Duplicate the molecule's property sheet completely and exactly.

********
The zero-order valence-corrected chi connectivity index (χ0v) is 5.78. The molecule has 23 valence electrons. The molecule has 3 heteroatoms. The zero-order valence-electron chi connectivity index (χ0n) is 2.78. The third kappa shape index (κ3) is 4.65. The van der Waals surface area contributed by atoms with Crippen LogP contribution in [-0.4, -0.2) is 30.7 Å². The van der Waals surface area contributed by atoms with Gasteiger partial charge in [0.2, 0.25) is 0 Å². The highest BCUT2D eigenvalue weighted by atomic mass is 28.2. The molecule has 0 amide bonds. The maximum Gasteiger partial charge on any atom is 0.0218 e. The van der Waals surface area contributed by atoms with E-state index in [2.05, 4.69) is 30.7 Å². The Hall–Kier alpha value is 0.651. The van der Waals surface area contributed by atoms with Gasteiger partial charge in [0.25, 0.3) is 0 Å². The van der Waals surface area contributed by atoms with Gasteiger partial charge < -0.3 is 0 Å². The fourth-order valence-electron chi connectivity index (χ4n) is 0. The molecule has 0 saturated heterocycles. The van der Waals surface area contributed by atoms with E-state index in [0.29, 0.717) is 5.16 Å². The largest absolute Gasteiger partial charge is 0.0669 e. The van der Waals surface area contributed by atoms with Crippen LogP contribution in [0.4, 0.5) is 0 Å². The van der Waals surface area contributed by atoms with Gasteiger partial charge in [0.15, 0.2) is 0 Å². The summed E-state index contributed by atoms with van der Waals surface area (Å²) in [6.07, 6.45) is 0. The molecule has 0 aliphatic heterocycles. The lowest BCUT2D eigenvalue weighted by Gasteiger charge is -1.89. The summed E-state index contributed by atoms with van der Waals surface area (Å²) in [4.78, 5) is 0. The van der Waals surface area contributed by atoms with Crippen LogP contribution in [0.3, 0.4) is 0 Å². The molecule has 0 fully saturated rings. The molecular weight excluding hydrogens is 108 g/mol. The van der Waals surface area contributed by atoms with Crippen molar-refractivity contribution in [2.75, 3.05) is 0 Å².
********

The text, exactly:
The zero-order valence-corrected chi connectivity index (χ0v) is 5.78. The molecule has 23 valence electrons. The molecule has 3 heteroatoms. The zero-order valence-electron chi connectivity index (χ0n) is 2.78. The third kappa shape index (κ3) is 4.65. The van der Waals surface area contributed by atoms with Crippen LogP contribution in [-0.4, -0.2) is 30.7 Å². The van der Waals surface area contributed by atoms with Gasteiger partial charge in [0.2, 0.25) is 0 Å². The highest BCUT2D eigenvalue weighted by atomic mass is 28.2. The molecule has 0 amide bonds. The maximum Gasteiger partial charge on any atom is 0.0218 e. The van der Waals surface area contributed by atoms with E-state index in [2.05, 4.69) is 30.7 Å². The Hall–Kier alpha value is 0.651. The van der Waals surface area contributed by atoms with Gasteiger partial charge in [0.25, 0.3) is 0 Å². The van der Waals surface area contributed by atoms with Gasteiger partial charge < -0.3 is 0 Å². The fourth-order valence-electron chi connectivity index (χ4n) is 0. The molecule has 0 saturated heterocycles. The van der Waals surface area contributed by atoms with E-state index in [0.29, 0.717) is 5.16 Å². The largest absolute Gasteiger partial charge is 0.0669 e. The van der Waals surface area contributed by atoms with Crippen LogP contribution in [0.4, 0.5) is 0 Å². The van der Waals surface area contributed by atoms with Gasteiger partial charge in [0.15, 0.2) is 0 Å². The summed E-state index contributed by atoms with van der Waals surface area (Å²) in [6.07, 6.45) is 0. The molecule has 0 aliphatic heterocycles. The lowest BCUT2D eigenvalue weighted by Gasteiger charge is -1.89. The summed E-state index contributed by atoms with van der Waals surface area (Å²) in [4.78, 5) is 0. The van der Waals surface area contributed by atoms with Crippen LogP contribution in [0.3, 0.4) is 0 Å². The molecule has 0 fully saturated rings. The molecular weight excluding hydrogens is 108 g/mol. The van der Waals surface area contributed by atoms with Crippen molar-refractivity contribution in [2.75, 3.05) is 0 Å².